Who Owns the Land in a Community Land Trust?

Parcels of land stewarded by the community land trust are owned by the community land trust. To the extent that such land may have been purchased using public or other funds, the community land trust typically will have legal obligations to its funding partners. As there are typically three or more sources of tax-based funding used to create the affordability of homes in a community land trust project no one government entity can be said to have sole authority or control over the community land trust. It is a common misconception in Seattle that community land trusts are “owned” by the City of Seattle.

Does Each Development/Property/Address Have to Have its Own Community Land Trust?

No. This is one of the most common myths about community land trusts. A community land trust is an organization, a legal entity, not a development or a piece of property. Homestead Community Land Trust (one entity) owns the land under and stewards the affordability of over 214 homes, which includes several multiunit developments. Community land trusts are organizations established to steward multiple homes, developments and projects. The largest community land trust in the United States, Champlain Housing Trust in Vermont, stewards 565 owner-occupied homes and 2,200 apartments spread over three counties.

What are Community Land Trust Values?

We don't "have" a community land trust. We are a community land trust. A community land trust is not just a legal structure or type of nonprofit, although it is that too; it is a deeply democratic way of being and way of doing that emphasizes equity and justice.

  • Social justice. Lifting up people and places that have been left behind by inequitable housing policies, discriminatory practices or runaway real estate prices.
  • Land reform. Expanding the supply of "community-owned" (via non-profit ownership) land, removing such acreage permanently from the speculative market.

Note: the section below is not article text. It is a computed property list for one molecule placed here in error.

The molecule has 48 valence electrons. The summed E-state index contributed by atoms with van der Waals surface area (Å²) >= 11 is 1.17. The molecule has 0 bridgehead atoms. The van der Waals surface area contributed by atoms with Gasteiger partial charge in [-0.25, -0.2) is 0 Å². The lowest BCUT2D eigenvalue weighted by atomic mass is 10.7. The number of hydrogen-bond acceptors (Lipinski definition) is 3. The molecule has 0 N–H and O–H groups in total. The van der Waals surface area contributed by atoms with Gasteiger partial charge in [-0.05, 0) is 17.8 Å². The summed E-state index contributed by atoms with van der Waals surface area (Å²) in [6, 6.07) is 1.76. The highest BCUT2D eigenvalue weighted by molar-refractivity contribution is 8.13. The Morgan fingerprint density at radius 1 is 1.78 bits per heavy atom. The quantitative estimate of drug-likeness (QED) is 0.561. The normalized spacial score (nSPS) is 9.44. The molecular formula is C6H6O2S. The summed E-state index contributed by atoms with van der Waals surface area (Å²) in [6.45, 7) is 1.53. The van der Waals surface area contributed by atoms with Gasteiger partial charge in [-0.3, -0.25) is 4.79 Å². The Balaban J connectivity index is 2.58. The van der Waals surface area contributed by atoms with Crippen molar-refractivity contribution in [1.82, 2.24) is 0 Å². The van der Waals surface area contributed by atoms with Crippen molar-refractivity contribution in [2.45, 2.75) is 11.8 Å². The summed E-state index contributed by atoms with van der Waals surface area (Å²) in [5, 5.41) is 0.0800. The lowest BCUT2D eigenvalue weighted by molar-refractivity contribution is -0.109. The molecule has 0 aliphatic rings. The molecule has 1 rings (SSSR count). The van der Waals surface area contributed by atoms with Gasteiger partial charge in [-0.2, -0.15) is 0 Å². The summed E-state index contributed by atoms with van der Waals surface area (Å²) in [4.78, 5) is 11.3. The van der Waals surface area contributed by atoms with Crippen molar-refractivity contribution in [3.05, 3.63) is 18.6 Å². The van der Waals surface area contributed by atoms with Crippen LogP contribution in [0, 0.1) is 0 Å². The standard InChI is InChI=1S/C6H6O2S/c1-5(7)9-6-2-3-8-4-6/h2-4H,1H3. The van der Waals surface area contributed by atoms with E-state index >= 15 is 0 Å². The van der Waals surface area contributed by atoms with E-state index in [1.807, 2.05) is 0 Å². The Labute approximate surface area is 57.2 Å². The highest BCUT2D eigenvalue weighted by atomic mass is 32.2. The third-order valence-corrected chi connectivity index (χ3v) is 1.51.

• Housing reform. Expanding the supply of permanently affordable homes.
  • Place-based development. Place making in neighborhoods, villages, cities, and towns, promoting not only the development of affordable housing, but also the provision of other facilities, activities, and services that enhance the quality of life in a place of residence.
  • Community engagement. Engaging place-based communities in planning and guiding the trajectory of their own development.
  • Democratic governance. Involving the people who live on and around its lands in guiding and governing the organization itself.

How Does the Community Exercise its Voice in a Community Land Trust?

As a community land trust, Homestead is distinguished from housing entities that otherwise provide for permanent affordability of homes in our commitment to democratic and community-based governance through our membership. A community land trust by definition has a Board structure that includes representation of lessee members (our own homeowners), as well as representatives of the communities in the area we serve. Our bylaws call for membership participation in governance and ascribe meaningful decision-making authority to members. These are demonstrations of Homestead’s commitment to community ownership and accountability.

What Was Homestead Founded to Do?

Homestead Community Land Trust's articles of incorporation establish our purposes for benefiting low- and moderate-income people through housing and development of land. Among our first four purposes are

  1. acquiring, improving and preserving housing for low and moderate income people,
  2. leasing or selling homes through our shared equity model,
  3. acquiring and developing land in ways that support the development and improvement of low- and moderate-income neighborhoods and communities, and
  4. supporting and developing community-based, democratically controlled organizations that will improve housing, land, and other activities.

How Does Homestead Keep Homes Permanently Affordable?